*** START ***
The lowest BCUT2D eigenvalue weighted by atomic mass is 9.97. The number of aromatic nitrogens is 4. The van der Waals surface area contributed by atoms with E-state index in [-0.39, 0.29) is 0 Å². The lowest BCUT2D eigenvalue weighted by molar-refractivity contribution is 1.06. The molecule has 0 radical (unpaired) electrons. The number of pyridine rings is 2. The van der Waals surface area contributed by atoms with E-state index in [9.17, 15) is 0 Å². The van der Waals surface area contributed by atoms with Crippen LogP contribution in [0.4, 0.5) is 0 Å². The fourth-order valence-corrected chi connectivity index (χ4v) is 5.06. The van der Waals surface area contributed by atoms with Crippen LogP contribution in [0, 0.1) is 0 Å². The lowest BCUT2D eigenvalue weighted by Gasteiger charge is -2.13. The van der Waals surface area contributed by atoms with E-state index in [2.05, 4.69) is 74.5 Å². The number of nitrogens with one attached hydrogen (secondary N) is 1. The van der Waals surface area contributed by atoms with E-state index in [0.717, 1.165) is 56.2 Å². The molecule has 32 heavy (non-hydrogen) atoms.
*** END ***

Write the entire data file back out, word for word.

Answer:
The lowest BCUT2D eigenvalue weighted by atomic mass is 9.97. The number of aromatic nitrogens is 4. The van der Waals surface area contributed by atoms with E-state index in [-0.39, 0.29) is 0 Å². The lowest BCUT2D eigenvalue weighted by molar-refractivity contribution is 1.06. The molecule has 0 radical (unpaired) electrons. The number of pyridine rings is 2. The van der Waals surface area contributed by atoms with E-state index in [9.17, 15) is 0 Å². The van der Waals surface area contributed by atoms with Crippen LogP contribution in [0.4, 0.5) is 0 Å². The fourth-order valence-corrected chi connectivity index (χ4v) is 5.06. The van der Waals surface area contributed by atoms with Crippen LogP contribution in [0, 0.1) is 0 Å². The lowest BCUT2D eigenvalue weighted by Gasteiger charge is -2.13. The van der Waals surface area contributed by atoms with E-state index in [2.05, 4.69) is 74.5 Å². The number of nitrogens with one attached hydrogen (secondary N) is 1. The van der Waals surface area contributed by atoms with E-state index in [0.717, 1.165) is 56.2 Å². The molecule has 32 heavy (non-hydrogen) atoms.